Wednesday, December 22, 2010

Hepatitis B:Screening for Liver Cancer After HBsAg Clearance Age Before Cirrhosis?

Screening for Hepatocellular Carcinoma After HBsAg Clearance Age Before Cirrhosis?: Age Before Cirrhosis?

Journal of Clinical Gastroenterology:
January 2011 - Volume 45 - Issue 1 - p 4–5
doi: 10.1097/MCG.0b013e3181faf0d1

Screening for Hepatocellular Carcinoma After HBsAg Clearance Age Before Cirrhosis?: Age Before Cirrhosis?
Lutchman, Glen A. MD, MHSc; Nguyen, Mindie A. MD, MAS

Article Outline
Author Information
Division of Gastroenterology and Hepatology, Stanford University Medical Center, Stanford, CA

We have no sources of financial support to declare.

Conflicts of Interest: None.

Reprints: Mindie A. Nguyen, MD, MAS, 750 Welch Road, Ste 210 Palo Alto, CA 94304 (e-mail:

Chronic hepatitis B affects more than 350 million individuals worldwide and is a risk factor for the development of cirrhosis and end-stage liver disease. It is also the most common cause of liver cancer and is responsible for over 50% of cases worldwide. In Asian countries, hepatitis B virus (HBV) is the underlying etiology of liver cancer in 70% to 80% of cases.1 Although the exact mechanism of HBV-related hepatocarcinogenesis is still being investigated, an epidemiologic association between HBV and hepatocellular carcinoma (HCC) is well established. The relative risk of developing liver cancer in HBV-infected patient cohorts ranges from 7 to 98.2 It should be noted that the risk of developing HCC is different for Caucasian compared with Asian populations. Risk factors for the development of HCC for patients with chronic hepatitis B in general include alcohol use, male sex, older age, presence of hepatitis B e antigen (HBeAg), elevated HBV DNA, coinfection with hepatitis C or D virus and cirrhosis.3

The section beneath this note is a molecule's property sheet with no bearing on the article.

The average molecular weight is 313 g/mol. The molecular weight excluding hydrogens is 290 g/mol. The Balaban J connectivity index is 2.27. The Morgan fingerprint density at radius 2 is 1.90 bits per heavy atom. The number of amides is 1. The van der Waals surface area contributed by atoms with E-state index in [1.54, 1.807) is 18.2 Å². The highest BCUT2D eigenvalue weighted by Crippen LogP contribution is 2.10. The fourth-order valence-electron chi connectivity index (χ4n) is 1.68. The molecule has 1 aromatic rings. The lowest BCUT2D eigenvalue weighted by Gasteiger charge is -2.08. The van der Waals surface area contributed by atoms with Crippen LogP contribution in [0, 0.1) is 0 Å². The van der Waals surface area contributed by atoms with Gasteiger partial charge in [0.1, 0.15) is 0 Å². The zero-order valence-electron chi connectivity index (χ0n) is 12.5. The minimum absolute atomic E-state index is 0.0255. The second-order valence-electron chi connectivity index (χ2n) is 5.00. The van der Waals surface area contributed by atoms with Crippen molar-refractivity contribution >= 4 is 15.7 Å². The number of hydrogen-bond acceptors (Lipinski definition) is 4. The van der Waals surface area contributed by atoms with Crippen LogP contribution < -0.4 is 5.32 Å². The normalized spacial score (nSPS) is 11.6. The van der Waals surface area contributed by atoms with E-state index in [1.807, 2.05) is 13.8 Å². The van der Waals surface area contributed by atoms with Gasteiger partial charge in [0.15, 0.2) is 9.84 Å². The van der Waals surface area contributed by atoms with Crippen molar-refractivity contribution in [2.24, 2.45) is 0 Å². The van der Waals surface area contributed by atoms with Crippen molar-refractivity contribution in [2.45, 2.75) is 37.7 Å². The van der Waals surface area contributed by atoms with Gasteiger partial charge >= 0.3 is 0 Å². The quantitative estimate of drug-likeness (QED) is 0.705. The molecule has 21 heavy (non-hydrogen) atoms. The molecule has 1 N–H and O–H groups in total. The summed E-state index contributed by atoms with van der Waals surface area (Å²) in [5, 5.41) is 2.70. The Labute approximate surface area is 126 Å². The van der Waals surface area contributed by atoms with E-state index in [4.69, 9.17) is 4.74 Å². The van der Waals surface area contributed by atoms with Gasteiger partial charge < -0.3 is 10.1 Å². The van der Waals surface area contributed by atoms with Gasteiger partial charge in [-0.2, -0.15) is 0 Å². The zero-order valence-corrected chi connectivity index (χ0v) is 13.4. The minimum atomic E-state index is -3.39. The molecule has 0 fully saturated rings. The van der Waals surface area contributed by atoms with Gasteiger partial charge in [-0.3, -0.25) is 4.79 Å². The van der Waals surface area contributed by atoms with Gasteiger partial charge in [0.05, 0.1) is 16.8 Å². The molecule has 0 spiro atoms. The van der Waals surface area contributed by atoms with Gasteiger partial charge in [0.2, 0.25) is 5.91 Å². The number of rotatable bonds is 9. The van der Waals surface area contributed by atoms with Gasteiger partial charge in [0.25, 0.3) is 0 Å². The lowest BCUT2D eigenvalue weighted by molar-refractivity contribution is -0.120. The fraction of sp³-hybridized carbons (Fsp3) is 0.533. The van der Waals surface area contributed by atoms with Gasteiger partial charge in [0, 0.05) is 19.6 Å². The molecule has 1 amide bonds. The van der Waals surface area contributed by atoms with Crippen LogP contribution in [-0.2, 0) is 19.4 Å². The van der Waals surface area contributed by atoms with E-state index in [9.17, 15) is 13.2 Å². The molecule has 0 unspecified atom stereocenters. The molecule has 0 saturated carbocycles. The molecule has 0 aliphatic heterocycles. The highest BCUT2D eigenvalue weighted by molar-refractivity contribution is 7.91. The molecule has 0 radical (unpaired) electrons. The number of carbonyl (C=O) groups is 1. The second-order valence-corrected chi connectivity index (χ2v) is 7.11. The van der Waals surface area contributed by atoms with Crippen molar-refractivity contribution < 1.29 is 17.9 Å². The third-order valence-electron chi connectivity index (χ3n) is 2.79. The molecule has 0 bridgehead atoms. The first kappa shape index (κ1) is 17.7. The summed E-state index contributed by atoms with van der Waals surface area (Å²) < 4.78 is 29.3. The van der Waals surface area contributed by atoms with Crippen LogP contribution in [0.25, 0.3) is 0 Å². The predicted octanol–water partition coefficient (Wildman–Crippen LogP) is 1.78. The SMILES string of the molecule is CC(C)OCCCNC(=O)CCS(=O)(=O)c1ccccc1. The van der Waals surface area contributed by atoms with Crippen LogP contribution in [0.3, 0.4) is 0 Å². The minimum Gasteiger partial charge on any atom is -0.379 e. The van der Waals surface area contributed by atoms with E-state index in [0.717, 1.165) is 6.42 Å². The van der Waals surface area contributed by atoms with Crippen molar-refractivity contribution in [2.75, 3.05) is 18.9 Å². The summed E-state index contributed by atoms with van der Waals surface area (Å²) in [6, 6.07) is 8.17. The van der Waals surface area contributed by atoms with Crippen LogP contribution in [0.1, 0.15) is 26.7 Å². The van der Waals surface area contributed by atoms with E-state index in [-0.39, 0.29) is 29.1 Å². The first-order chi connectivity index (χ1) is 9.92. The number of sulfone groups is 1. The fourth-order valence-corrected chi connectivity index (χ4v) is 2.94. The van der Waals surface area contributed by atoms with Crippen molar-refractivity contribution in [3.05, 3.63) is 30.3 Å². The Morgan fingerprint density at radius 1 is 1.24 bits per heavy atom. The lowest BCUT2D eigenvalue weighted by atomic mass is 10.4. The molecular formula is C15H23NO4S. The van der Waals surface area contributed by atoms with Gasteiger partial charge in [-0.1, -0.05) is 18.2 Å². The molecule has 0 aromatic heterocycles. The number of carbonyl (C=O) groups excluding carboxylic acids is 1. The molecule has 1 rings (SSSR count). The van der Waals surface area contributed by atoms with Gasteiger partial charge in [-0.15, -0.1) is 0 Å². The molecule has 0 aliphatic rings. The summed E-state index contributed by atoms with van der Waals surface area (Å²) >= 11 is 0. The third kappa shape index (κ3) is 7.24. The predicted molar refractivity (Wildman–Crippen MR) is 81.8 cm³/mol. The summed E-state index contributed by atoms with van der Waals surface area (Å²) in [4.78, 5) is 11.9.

The best strategy for decreasing the incidence of liver cancer is to prevent new infections. As such childhood vaccination has not only decreased the hepatitis B surface antigen (HBsAg) carriage rate but has also reduced the annual incidence of childhood liver cancer.4,5 Demonstrating a similar effect in adult populations will require long-term follow-up. Successful antiviral therapy with lamivudine decreases the risk of cancer in well-controlled randomized clinical trials of patients with advanced liver disease. Several lower quality studies suggest that this may also be true for other populations and other antivirals including interferon.6,7 However, vaccination is of no benefit to patients already chronically infected and antiviral therapy is not universally available.

Spontaneous clearance of HBsAg with hepatitis B surface antibody (anti-HBs) production is uncommon (0.5% per year) and there is significant geographical variation in the incidence of this phenomenon. Antiviral therapy has a modest effect on the incidence of HBsAg clearance with annual rates ranging from 1% to 8% with the higher clearance rates being seen with interferon therapy.7 Loss of HBsAg does not result in universal clearance of HBV DNA, which can be detected in up to 14% of patients 10 years later.8